Consequences Of a Breach Of Contract For Arizona Businesses
How To Confront a Breach Of Contract With a Professional Corporate Lawyer
Running a business means frequently entering into a number of contracts. You may have contracts with your employees, contracts with vendors who provide the goods you need, contracts with service professionals, and contracts with business partners. In most cases, you won’t encounter any problems. The person you hire to fix your electric system will do so, and you will pay them. The company you hire to provide your raw materials will provide them on time, and with the quality expected.
However, you may occasionally encounter problems where the other party doesn’t come through as promised, and that may result in a breach of contract. In such cases, you need a good business attorney on your side to protect your interests.
What Is Breach Of Contract?
A contract outlines certain expectations between two parties. The contract says what each party will do and when they will do it. For example, a purchase contract could say that one party will deliver a certain amount of goods for a certain amount of money by a certain date, and that the other party will pay by a specific date.
Some contracts can be more complex, such as employment contracts. It is important to always have a business attorney draft these contracts for you or to review any contracts that you are asked to sign. Your Phoenix attorney will ensure that the contract is clear, that it protects your interests, and that it minimizes your risk of liability.
Types Of Contract Breaches
Breach of contract can be sorted into a few types of categories:
Material & Immaterial Breaches
Immaterial breaches of contract are considered minor violations. They don’t involve major losses for the other party. For example, if a vendor shows up late to provide a service, that could be considered a breach of contract (assuming the time or date was included in the contract). However, if it was just an inconvenience and didn’t result in the loss of sales or other losses, it was likely an immaterial breach.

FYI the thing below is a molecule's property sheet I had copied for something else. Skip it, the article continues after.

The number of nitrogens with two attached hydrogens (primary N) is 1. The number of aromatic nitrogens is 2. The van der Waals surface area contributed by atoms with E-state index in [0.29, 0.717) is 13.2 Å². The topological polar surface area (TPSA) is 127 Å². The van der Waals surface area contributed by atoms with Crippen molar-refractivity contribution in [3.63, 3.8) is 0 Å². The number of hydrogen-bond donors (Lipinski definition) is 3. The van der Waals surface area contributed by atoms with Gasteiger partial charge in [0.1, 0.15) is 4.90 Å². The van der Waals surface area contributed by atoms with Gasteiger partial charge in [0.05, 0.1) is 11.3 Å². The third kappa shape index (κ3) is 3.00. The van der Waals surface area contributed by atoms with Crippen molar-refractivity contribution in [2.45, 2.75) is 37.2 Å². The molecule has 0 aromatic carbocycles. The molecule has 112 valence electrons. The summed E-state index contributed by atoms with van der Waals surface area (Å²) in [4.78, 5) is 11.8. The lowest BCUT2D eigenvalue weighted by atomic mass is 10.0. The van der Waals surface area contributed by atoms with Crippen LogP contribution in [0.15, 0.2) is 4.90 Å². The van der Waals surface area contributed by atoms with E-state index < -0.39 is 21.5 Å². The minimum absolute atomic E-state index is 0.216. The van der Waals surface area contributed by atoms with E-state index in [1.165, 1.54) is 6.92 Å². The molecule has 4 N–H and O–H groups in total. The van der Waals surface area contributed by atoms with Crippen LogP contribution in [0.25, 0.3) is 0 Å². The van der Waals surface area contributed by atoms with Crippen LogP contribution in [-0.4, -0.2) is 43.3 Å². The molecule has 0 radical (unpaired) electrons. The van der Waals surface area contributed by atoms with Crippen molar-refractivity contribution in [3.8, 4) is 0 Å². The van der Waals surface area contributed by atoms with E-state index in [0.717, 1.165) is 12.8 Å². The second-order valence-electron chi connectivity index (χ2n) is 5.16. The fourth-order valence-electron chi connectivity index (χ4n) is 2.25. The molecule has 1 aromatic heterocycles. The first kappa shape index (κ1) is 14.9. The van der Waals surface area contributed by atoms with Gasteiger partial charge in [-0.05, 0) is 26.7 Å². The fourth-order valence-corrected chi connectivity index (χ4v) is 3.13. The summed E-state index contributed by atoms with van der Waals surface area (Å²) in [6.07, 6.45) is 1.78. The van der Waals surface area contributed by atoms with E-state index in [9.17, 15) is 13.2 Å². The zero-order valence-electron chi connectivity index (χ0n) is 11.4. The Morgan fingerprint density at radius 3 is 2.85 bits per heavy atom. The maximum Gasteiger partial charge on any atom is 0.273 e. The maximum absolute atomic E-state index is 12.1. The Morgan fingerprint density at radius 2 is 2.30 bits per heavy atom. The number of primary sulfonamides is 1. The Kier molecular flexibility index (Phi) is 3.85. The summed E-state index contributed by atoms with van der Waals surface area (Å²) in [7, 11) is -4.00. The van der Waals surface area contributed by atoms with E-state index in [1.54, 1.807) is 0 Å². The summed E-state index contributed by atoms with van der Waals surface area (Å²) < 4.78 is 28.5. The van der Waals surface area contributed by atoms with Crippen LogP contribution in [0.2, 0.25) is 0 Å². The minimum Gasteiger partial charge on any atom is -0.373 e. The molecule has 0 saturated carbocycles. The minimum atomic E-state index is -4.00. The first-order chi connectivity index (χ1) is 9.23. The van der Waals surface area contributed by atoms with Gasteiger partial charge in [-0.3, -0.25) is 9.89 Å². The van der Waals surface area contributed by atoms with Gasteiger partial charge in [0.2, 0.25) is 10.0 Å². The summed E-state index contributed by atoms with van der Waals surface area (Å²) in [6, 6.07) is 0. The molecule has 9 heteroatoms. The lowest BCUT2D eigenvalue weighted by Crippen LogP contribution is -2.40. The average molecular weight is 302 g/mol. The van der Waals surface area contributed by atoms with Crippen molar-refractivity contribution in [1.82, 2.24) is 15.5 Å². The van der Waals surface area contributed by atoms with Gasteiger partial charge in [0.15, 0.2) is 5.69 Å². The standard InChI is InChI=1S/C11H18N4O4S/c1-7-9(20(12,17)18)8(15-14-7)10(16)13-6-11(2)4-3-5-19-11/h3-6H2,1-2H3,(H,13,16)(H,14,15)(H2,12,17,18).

Material breaches of contract result in major consequences. A material breach could be a farmer providing tainted meat to a restaurant or a service professional taking payment and then failing to show up to do the work.
Intentional & Unintentional Breach Of Contract
Sometimes, one party doesn’t intend to breach a contract but does anyway. Sometimes, it is because of negligence, and sometimes, it is because of circumstances beyond the party’s control. It is important that you work closely with a Gilbert attorney to determine whether you are dealing with an intentional or unintentional breach and what you can do about it. In some cases, you may need to provide evidence that a breach was intentional. In others, intent won’t matter to the legal outcome.
You may have reason to know that a contract has been breached before it occurs. This can happen when there has been some unexpected event, like a fire at a warehouse facility or a natural disaster. In a case like that, you would know that the person is not going to be able to meet their obligations, and you would be able to work with a Phoenix business lawyer about pursuing damages. A more common type of anticipatory breach is when one party to a contract expressed the intent not to fulfill a contractual obligation. In a case like that, the other party would be able to sue for breach of contract even if it has not yet occurred–based on the other party’s statement constituting an “anticipatory breach” of the contract.
Remedies For Breach Of Contract
The consequences for breach of contract are usually monetary. The wronged party can sue the party that did not fulfill their duties under the contract for damages. That could mean payment for monetary losses, such as damage done to the property, sales that were lost, and so on. You can also sue someone for the money it cost you to hire an attorney to seek remedy for the breach of contract. In Arizona, there is a statute, A.R.S. section 12-341.01, that allows for recoupment of attorneys’ fees in most contested contract actions.
Damages can also be punitive. That means that the court can order the guilty party to pay money for the suffering you experienced, not just the financial losses you suffered.
Consult with an experienced Chandler business attorney to find out what kind of damages you could expect from your case. Working with a good business lawyer will increase your chances of successfully litigating a breach of contract suit and getting the compensation you deserve.
Call a Qualified Business Attorney In Phoenix, AZ
The law firm of Denton Peterson Dunn has some of the top business attorneys in Phoenix, and they are ready to help you get the remedy you need for a breach of contract. Our attorneys handle all types of business litigation, including all types of breach of contract. They can also help you draw up the right contracts in the first place to help protect your rights later if there is a breach. Contact us in Phoenix today to schedule a consultation and learn more about your legal options.